Ares had a problem.
People would start asking questions when he didn’t show up at the Pentagon, not to mention he was pulling a lot of strings to get more men. He’d reached out to a handful of former officers he had known years ago and asked them to start pulling together ex-military types.
The community was tight though and the word was spreading that these jobs had become a lot more dangerous, even if the money was good. Rumor was that a lot of men had died in Morocco on what was supposed to be an easy security job.
They’d already lost two dozen men and women who had just walked off the job after the prison incident. Said that taking on gods was not in the job description. The ones who had manned the first choke point had been talking and he couldn’t get them to shut up. Not now. The rumor mill was at full strength in a tight knit community.
He sat in a cramped office and looked at The Colonel. Well, The Colonel in body at least.
“That halfwit Derek says they’ve been spotted in Egypt, says Zeus wants a team to go after them.”
The Colonel kept fidgeting in his seat, stretching his neck and rolling his shoulders.
“They want us to clean up their mess.”
Ares shared something with the man in his office that even the Titans didn’t know about. They had both hidden it quite well and sold the lie to perfection. Ares had always been an angry sort of man that loved bloodshed. He had been a perfect match and was granted power in secret, away from the other Titans watchful eyes.
The Titan war that had brought so many millions of souls had been invigorating but the two had agreed that it wasn’t for the best. The mortals would wipe themselves off the earth and the Titans would be left to start over. They craved souls for power but they needed them in a slow, steady pace.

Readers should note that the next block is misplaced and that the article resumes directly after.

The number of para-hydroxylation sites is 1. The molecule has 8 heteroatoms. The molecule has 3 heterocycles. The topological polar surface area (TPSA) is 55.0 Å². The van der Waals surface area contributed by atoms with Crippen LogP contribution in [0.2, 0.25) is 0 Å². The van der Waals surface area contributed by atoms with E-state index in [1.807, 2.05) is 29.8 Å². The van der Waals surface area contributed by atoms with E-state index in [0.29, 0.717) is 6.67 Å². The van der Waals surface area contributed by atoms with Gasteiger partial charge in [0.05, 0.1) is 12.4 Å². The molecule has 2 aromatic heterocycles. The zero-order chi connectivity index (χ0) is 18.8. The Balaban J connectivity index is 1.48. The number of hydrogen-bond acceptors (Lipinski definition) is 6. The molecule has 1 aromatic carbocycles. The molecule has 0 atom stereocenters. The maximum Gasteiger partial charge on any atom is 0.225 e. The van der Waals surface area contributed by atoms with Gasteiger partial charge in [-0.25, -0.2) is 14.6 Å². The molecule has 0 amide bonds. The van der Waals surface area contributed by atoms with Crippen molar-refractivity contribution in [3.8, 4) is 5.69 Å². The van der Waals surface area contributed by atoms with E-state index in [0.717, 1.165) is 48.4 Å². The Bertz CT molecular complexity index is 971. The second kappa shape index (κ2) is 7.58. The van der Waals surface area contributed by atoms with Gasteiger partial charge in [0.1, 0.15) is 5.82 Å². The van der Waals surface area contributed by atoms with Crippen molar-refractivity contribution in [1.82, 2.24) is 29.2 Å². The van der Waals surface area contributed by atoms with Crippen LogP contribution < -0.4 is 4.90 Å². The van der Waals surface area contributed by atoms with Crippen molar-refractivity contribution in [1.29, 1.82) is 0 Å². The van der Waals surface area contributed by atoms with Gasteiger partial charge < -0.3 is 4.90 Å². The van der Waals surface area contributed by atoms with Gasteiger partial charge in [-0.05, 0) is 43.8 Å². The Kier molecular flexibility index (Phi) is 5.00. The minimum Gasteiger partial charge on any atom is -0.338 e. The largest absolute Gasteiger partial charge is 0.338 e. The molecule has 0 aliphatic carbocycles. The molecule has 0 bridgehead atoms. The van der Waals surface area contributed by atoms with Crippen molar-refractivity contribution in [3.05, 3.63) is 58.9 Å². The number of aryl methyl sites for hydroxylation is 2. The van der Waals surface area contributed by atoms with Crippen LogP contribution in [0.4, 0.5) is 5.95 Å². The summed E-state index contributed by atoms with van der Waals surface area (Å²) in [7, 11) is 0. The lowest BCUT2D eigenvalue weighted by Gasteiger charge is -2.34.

So it was love they manipulated instead. Pretended that was where the power came from.
The one who had taken the Colonel’s body remembered climbing that mountain and begging them to stop fighting. That they were bringing the end of the mortals to reality. That it had to stop.
Themis had been easy to convince, she did love her precious justice. She thought it was all her idea but he had planted the seeds in her mind.
Ares had done his job well back then. He knew the other guards well enough to play to their deepest desires. Power. Status. Wealth. Control. Knowledge. He spoke the words to plant the corruption in their hearts and it had all gone much faster than any could have predicted.
Demeter knew where the hidden armory was and led them right to it. They stole the weapons and the Smith did what he could. Only one with knowledge of the Titanic powers could have passed the immortality on though. Even with the weapons they needed someone with that knowledge.